There is no doubt that the banking agencies have approved all too many dubious merger applications along with charter conversions of convenience.  However, the debate roiling over the Capital One/Discover merger harkens to an earlier age of thousands more prosperous small banks all operating strictly within a perimeter guarded by top-notch consumer, community, and prudential regulators.  Whether this ever existed is at best uncertain.  What is for sure is that all this nostalgia for a halcyon past will hasten a future dominated by GSIBs and systemic-scale nonbanks still operating outside flimsy regulatory guardrails.

The best way to demonstrate this awkward certainty is to run a counter-factual – that is, think about what the world would look like if opponents of the Capital One/Discover deal get their way.  Would we quickly see a return to card competition housed firmly within a tightly-regulated system?  Would the payment system be loosed from Visa and Mastercard’s grip?  Would merchants see the dawn of a new era of itsy-bitsy interchange fees?  Would card rates plummet and rewards stay splendiferous?  I very much doubt it.  Space here does not permit a detailed assessment of the analytics underlying my conclusions, so let’s go straight to each of them.  

First, banning the CapOne/Discover deal would not ensure robust card competition under strict bank regulation.  JPMorgan’s and American Express’ formidable stakes could grow because credit-card lending is a business dependent on economies of scale and scope vital to capital-efficiency through the secondary market.  However, large banks will have a lot more trouble finding these and, even if the rules are modified, overall regulatory costs will make each of them less competitive.  

Nonbanks have many ways to enter the regulated banking and payment sectors, arbitraging regulatory costs at the bank level with powerful profit-engines controlled by powerful diversified companies and huge tech platforms.  Bank regulators in this Administration don’t cotton to what used to be called nonbank banking, but 2025 could craft a wholly different regulatory and charter construct akin to the one almost completed by bank regulators in Donald Trump’s last term.

One key driver – the “holy grail” according to CapOne – is Discover’s payment system, a challenger to Visa and Mastercard if it can achieve the scale and scope that’s also essential in this sector.  The payment system is changing about as fast as a blockchain transaction and it’s thus possible that other -veridically-regulated banks could take on these colossi, especially if the FTC’s antitrust inquiry leads to substantive realignment at one or both companies.  However, it seems most likely that nonbanks keen to achieve the benefits of proprietary cards would also want a payment system all their own, using all the regulatory-arbitrage advantages they could muster to control card front-end also to dominate the backroom.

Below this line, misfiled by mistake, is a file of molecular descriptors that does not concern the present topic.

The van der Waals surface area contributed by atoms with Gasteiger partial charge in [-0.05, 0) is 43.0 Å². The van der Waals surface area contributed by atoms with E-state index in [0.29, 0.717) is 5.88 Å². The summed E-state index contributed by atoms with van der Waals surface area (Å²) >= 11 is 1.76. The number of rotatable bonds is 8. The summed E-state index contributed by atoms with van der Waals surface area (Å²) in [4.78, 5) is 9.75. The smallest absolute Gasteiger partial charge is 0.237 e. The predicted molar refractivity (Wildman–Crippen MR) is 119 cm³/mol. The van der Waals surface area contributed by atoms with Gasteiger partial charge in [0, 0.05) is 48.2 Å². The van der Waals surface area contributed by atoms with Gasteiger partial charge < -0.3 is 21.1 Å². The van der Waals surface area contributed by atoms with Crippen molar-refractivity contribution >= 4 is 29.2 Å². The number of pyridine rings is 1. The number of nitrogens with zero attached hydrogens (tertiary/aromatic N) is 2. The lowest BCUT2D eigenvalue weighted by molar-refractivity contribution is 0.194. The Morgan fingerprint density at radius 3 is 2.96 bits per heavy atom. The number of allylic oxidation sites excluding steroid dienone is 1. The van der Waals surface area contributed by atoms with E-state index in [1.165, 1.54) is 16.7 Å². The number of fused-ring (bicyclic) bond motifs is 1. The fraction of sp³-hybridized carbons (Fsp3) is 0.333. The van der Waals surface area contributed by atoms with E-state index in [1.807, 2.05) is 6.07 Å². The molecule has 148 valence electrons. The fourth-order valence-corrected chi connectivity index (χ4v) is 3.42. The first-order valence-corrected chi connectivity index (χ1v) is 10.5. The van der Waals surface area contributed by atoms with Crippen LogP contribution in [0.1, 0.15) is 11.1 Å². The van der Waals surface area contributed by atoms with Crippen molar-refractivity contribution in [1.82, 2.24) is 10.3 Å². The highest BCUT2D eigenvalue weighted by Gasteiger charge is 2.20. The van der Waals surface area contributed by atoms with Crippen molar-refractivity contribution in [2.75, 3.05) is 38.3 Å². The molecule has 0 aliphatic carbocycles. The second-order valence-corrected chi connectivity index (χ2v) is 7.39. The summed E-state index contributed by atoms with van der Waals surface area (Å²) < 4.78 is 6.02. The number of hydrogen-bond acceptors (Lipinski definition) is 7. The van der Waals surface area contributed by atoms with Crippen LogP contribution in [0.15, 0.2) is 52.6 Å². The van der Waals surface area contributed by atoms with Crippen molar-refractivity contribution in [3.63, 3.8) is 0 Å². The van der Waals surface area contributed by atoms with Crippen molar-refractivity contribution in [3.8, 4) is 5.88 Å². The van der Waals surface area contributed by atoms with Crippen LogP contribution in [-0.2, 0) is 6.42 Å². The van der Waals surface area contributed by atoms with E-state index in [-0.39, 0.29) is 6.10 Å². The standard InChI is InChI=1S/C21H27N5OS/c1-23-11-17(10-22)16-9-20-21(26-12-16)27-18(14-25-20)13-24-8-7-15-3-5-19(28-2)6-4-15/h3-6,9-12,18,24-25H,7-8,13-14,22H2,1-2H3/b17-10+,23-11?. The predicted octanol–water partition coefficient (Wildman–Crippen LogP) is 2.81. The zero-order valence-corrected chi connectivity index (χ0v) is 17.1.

Third, any nonbanks that enter this sector are likely to keep all the benefits that then adhere to them all to themselves.  Horizontal integration across the retail, supplier, and finance sectors is already a hallmark of several massive tech platforms.  Will they share any interchange-fee booty with their competitors?  So far, none of these companies are exactly distinguished by their altruism.

And what of consumers?  The CFPB is clearly doing its best to block this merger, but what if it gets its way?  The outlook here depends in part on two unknowns – the capital and CFPB credit-card fee proposals – but it is safe to say that credit-card companies struggling to retain their profitability are credit-card companies diversified banks will close.  Anyone who doubts the necessary ruthlessness of big-bank decisions should first go looking for their once-robust mortgage businesses.  This stalwart of American banking is now a business of nonbanks, nonbanks the FSOC and Fed fear pose systemic risk due to the comfy precincts outside the regulatory perimeter.  

Maybe giant nonbank card providers will be generous to cardholders if banks clear out, but the mortgage example also shows how unlikely this is.  More providers outside the regulatory perimeter also pose challenges to fair-lending enforcement and community service – where exactly will small-dollar loans come from if payday lenders and subprime-card companies have it their way?  

It may be that the Capital One/Discover merger raises prudential problems, and it will certainly plow new ground as the first complex deal under the new CRA rules.  However, the counter-factual above suggest strongly that the systemic-risk concerns cited by Sen. Warren and Rep. Water’s concentration qualms are more likely to occur without another significant regulated-bank competitor given the advantages it would afford to nonbank platforms with mighty-big systemic footprints.  

If the CapOne/Discover merger has safety-and-soundness merits, would the payment system be better if a regulated bank such as the one that would result can’t challenge dominant providers?  That seems most unlikely.  Would merchants finally get their inter-change fee dream?  I think not.  Would consumers and low-income community groups prosper if a key source of household credit is expressly or effectively exempt from the rules meant to protect them?  One suspects not.